By now the club captain, Bremner helmed Leeds to the later stages of the Inter Cities Fairs Cup three years in a row – semi-finals in 1966, losing finalists to Dinamo Zagreb in 1967 and winners against Ferencvaros in 1968. Domestically Leeds consistently finished in the top four and eventually lifted the title in 1969 after winning the League Cup the previous season. This First Division title was followed by three consecutive runners-up finishes and in 1970 Leeds were losing finalists to Chelsea in the FA Cup. They were also knocked out by Celtic in the 1969/70 European Cup semi-final – Bremner scored in Celtic’s home leg at Hampden Park in front of over 135,000 fans that Leeds eventually lost 1-2. After lifting the Fairs Cup a second time in 1971 when Juventus were beaten on away goals, Leeds finally rediscovered the winning way domestically as they lifted the FA Cup in 1972 by beating Arsenal 1-0 at Wembley, then claimed a second First Division title in 1974. With the exception of the 1970/71 season when injury meant he missed three months of football, Bremner was a near ever-present throughout that period of sustained success – though he was often absent for the odd game here and there as he served numerous bans for his on-field misdemeanours.
In 1974 Revie left Leeds to manage in the Middle East and named Johnny Giles as his preferred successor ahead of Bremner. In the end neither men were appointed and after the notoriously short tenure of Brian Clough made famous in books, documentaries and films, the club was helmed by milder-mannered Lancastrian Jimmy Armfield. Although Armfield steered Leeds to the European Cup Final in 1975, a match lost to Bayern Munich amid some questionable refereeing, the heydays of the Whites were behind them and Bremner himself was starting to see his powers wane as he entered his thirties. It was therefore seen as a stepping stone to management when Bremner joined the Tigers in September 1976, having scored 115 goals in 772 senior appearances for the club over a seventeen year period.
In November 1978, six months after leaving the Tigers, Bremner was appointed player-manager at Doncaster Rovers – though in seven years he made only five playing appearances, three of which were from the bench. Rovers were in the Fourth Division when Bremner took over and with few resources at his disposal he achieved promotion in his third season in charge. After two years of struggle in the Third Division Doncaster were relegated at the end of the 1982/83 season, only to bounce straight back up in 1983/84 after finishing second. With Doncaster now consolidated in mid-table of the Third Division, Bremner left the club in October 1985 and ten days later was appointed manager of Leeds United. This was not the Leeds United of the late 1960s and 1970s that Bremner knew, the Whites were now a mid-table Second Division side with a strong fanbase but few resources to build a promotion charge. Bremner guided Leeds to the inaugural Second Division end-of-season play-offs in 1986/87 but his side lost to Charlton in the final that went to a replay after the tie was all square after two legs. Unable to build on that top four finish, Bremner was sacked in September 1988. After a 10 month rest from the game he was reappointed Doncaster Rovers’ manager in July 1989 but his second tenure at Belle Vue was not a success as the club drifted around the lower reaches of the Fourth Division for two years until he resigned his post for the final time in November 1991 with the club bottom of the League.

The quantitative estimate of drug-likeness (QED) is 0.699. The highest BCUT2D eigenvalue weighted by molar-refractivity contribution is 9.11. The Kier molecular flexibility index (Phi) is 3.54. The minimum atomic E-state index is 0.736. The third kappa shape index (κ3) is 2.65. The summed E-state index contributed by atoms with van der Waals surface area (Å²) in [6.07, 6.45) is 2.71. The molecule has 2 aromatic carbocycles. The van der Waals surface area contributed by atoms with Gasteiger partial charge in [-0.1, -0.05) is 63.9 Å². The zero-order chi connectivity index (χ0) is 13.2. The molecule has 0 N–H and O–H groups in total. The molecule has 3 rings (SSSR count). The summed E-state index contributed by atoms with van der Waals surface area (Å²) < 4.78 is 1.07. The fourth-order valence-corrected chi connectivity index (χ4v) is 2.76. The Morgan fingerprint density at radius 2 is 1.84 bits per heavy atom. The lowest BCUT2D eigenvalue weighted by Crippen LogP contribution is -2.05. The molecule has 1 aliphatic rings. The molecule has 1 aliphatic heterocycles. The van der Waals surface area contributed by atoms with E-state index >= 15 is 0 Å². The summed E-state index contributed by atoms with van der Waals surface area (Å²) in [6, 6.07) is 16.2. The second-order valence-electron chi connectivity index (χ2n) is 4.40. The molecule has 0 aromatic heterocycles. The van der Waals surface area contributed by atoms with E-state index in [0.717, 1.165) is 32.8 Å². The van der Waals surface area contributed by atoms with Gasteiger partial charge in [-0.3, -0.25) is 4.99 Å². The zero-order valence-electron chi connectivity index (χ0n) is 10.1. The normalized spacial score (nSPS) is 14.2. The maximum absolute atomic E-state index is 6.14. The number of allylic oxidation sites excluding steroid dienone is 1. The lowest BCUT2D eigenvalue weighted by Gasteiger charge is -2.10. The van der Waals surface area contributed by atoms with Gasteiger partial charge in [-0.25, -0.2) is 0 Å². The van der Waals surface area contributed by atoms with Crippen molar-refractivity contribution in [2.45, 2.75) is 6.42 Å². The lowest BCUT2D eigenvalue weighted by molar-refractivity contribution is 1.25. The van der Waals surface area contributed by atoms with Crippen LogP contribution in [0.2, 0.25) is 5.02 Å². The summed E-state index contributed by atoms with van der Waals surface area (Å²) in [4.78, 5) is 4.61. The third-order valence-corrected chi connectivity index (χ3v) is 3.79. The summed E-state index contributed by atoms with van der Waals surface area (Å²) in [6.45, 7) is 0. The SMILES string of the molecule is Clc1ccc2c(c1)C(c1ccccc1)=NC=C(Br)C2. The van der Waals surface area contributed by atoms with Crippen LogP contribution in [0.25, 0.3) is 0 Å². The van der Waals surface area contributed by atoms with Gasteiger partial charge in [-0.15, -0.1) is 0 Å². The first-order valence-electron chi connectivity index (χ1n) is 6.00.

Billy retired to his Doncaster home and in December 1997 he was hospitalised with pneumonia, then suffered a heart attack and died two days short of his 55th birthday. Bremner is commonly regarded as Leeds United’ finest ever player and in 1999 the approach to the Elland Road stadium was adorned with a statue of Billy in an arms-raised pose first captured in a photograph after the 1972 FA Cup final victory.
Bremner was an international footballer from a young age, winning four schoolboy international caps for Scotland in the late 1950s. He played four times for Scotland’s under-23s in 1964 and 1965, then won his first senior cap in May 1965 against Spain. He went on to captain the Scotland side for many years, including the 1974 World Cup Finals in Germany. He won his final Scotland cap in September 1975, his 54th international start during which he scored three goals against Austria in 1968, Wales in 1969 and Spain in 1974.
Date/Place of Birth: 9 December 1942, Stirling
Hull City First Game: 2 October 1976, Nottingham Forest H (Division Two), 33 years, 298 days old
Hull City Final Game: 15 April 1978, Fulham H (Division Two), 35 years, 127 days old
Leeds United (1959-1976), Hull City (1976-1978), Doncaster Rovers (1978-1982)
Hull City Record
Career: 68 apps, 7 goalsBilly Bremner